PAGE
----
We've heard a lot of comments and different perspectives on last weekend's storm and its subsequent power outage. One that struck us as most interesting came from Laura DePriest Stackpole of Buckhannon, who said, "It isn't ideal, but I think that it gives people a wake-up call and reminds them of everything they take for granted."
Every time we turn on the television, fire up our computers or press "start" on the microwave, we don't even think about them not working. It's almost an automatic response for us to flip a light switch when we enter a room. In fact, many of us are in such a habit of that, that we've done it even when the power has been out. Using all of these things, and so many others, powered by electricity has become a way of life.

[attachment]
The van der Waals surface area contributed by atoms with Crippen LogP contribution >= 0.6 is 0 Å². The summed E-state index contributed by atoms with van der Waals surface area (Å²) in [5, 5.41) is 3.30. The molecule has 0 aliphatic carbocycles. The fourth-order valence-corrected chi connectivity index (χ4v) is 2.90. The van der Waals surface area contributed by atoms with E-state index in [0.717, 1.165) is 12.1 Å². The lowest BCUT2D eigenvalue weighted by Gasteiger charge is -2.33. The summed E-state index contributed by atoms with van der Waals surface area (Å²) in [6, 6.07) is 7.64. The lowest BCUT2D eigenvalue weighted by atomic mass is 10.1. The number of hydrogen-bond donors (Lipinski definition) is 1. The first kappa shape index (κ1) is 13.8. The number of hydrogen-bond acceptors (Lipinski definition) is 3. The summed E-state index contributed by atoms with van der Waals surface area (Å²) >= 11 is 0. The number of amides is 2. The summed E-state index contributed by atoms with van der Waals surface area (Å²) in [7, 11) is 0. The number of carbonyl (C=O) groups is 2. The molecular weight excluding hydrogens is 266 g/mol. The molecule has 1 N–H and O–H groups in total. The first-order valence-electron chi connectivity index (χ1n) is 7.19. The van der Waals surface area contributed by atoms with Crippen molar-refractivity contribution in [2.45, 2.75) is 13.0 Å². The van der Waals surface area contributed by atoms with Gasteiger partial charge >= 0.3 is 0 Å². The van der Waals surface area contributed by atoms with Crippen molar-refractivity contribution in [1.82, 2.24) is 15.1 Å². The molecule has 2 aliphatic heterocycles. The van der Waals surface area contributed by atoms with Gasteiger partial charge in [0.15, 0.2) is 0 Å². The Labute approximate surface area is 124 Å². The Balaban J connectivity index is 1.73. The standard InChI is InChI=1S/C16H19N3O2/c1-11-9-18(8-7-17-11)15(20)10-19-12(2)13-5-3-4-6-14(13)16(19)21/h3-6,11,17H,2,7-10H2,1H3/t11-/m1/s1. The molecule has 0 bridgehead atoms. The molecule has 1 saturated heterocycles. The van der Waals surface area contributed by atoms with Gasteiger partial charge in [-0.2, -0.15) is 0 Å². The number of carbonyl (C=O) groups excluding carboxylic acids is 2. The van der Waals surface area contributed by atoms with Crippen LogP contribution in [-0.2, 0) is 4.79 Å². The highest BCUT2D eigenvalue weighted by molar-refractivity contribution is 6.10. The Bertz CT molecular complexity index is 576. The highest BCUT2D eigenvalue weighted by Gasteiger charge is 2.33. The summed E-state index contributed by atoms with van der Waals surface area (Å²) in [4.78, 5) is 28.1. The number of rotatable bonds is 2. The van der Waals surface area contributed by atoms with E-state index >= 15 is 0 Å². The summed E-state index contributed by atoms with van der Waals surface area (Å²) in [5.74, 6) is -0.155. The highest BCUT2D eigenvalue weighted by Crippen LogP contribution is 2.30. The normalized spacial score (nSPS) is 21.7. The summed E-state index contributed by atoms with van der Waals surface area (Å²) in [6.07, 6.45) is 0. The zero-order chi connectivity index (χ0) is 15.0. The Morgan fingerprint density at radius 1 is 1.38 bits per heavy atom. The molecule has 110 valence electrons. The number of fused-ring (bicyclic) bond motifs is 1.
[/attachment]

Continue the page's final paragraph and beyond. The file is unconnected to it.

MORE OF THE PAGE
What about being without the essential source that we depend on so heavily? It hasn't been easy for many. Consider those who have suffered the 90-plus degree temperatures without air conditioning. For others, it has been life threatening. Oxygen patients depend on a power source to help them breathe. Yet for many more, it's just a major inconvenience.
As modern-day American we're lucky to have all the devices and appliances our forefathers couldn't even imagine and residents of some of today's third-world countries live without.
We are resourceful, though, and have found other ways to cook food, light up our homes and entertain ourselves. We also are surviving, too.
In the meantime, we can be thankful for all the things we take for granted.